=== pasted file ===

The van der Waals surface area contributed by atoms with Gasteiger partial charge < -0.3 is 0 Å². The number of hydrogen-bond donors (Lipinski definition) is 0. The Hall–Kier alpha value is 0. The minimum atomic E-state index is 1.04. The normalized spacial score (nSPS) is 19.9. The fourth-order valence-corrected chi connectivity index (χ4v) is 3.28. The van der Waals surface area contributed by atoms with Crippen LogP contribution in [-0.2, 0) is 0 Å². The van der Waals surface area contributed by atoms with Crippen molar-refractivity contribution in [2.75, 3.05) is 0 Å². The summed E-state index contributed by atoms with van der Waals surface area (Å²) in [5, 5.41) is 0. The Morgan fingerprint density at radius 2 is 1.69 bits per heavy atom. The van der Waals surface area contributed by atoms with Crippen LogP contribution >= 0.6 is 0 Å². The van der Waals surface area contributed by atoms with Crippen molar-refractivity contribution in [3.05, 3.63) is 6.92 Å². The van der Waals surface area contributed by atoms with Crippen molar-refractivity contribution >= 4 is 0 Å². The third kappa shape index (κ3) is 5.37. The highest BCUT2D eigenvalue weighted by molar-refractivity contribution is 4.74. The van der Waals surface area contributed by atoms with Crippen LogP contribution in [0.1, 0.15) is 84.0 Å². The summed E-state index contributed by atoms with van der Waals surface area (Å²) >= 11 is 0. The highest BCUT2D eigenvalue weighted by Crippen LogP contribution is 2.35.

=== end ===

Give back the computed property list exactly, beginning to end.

The van der Waals surface area contributed by atoms with Gasteiger partial charge < -0.3 is 0 Å². The number of hydrogen-bond donors (Lipinski definition) is 0. The Hall–Kier alpha value is 0. The minimum atomic E-state index is 1.04. The normalized spacial score (nSPS) is 19.9. The fourth-order valence-corrected chi connectivity index (χ4v) is 3.28. The van der Waals surface area contributed by atoms with Crippen LogP contribution in [-0.2, 0) is 0 Å². The van der Waals surface area contributed by atoms with Crippen molar-refractivity contribution in [2.75, 3.05) is 0 Å². The summed E-state index contributed by atoms with van der Waals surface area (Å²) in [5, 5.41) is 0. The Morgan fingerprint density at radius 2 is 1.69 bits per heavy atom. The van der Waals surface area contributed by atoms with Crippen LogP contribution >= 0.6 is 0 Å². The van der Waals surface area contributed by atoms with Crippen molar-refractivity contribution in [3.05, 3.63) is 6.92 Å². The van der Waals surface area contributed by atoms with Crippen molar-refractivity contribution >= 4 is 0 Å². The third kappa shape index (κ3) is 5.37. The highest BCUT2D eigenvalue weighted by molar-refractivity contribution is 4.74. The van der Waals surface area contributed by atoms with Crippen LogP contribution in [0.1, 0.15) is 84.0 Å². The summed E-state index contributed by atoms with van der Waals surface area (Å²) >= 11 is 0. The highest BCUT2D eigenvalue weighted by Crippen LogP contribution is 2.35.